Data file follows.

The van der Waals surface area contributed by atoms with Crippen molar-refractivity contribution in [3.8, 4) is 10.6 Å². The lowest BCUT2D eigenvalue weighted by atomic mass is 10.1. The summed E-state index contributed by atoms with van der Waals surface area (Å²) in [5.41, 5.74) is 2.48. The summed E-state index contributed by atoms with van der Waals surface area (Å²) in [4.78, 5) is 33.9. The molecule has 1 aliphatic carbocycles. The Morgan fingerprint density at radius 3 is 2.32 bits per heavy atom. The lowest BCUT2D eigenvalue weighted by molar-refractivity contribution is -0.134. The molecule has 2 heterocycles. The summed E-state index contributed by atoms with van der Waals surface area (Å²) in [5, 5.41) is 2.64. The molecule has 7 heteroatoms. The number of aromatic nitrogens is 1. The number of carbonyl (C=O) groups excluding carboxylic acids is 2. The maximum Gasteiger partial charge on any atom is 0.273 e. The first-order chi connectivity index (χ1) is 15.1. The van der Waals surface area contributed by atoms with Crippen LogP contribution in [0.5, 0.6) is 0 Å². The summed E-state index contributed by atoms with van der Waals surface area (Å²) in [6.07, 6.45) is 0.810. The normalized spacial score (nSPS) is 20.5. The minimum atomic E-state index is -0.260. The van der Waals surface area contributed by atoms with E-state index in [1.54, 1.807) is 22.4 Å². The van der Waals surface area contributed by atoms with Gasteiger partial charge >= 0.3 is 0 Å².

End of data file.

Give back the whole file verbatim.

The van der Waals surface area contributed by atoms with Crippen molar-refractivity contribution in [3.8, 4) is 10.6 Å². The lowest BCUT2D eigenvalue weighted by atomic mass is 10.1. The summed E-state index contributed by atoms with van der Waals surface area (Å²) in [5.41, 5.74) is 2.48. The summed E-state index contributed by atoms with van der Waals surface area (Å²) in [4.78, 5) is 33.9. The molecule has 1 aliphatic carbocycles. The Morgan fingerprint density at radius 3 is 2.32 bits per heavy atom. The lowest BCUT2D eigenvalue weighted by molar-refractivity contribution is -0.134. The molecule has 2 heterocycles. The summed E-state index contributed by atoms with van der Waals surface area (Å²) in [5, 5.41) is 2.64. The molecule has 7 heteroatoms. The number of aromatic nitrogens is 1. The number of carbonyl (C=O) groups excluding carboxylic acids is 2. The maximum Gasteiger partial charge on any atom is 0.273 e. The first-order chi connectivity index (χ1) is 15.1. The van der Waals surface area contributed by atoms with Crippen LogP contribution in [0.5, 0.6) is 0 Å². The summed E-state index contributed by atoms with van der Waals surface area (Å²) in [6.07, 6.45) is 0.810. The normalized spacial score (nSPS) is 20.5. The minimum atomic E-state index is -0.260. The van der Waals surface area contributed by atoms with E-state index in [1.54, 1.807) is 22.4 Å². The van der Waals surface area contributed by atoms with Gasteiger partial charge >= 0.3 is 0 Å².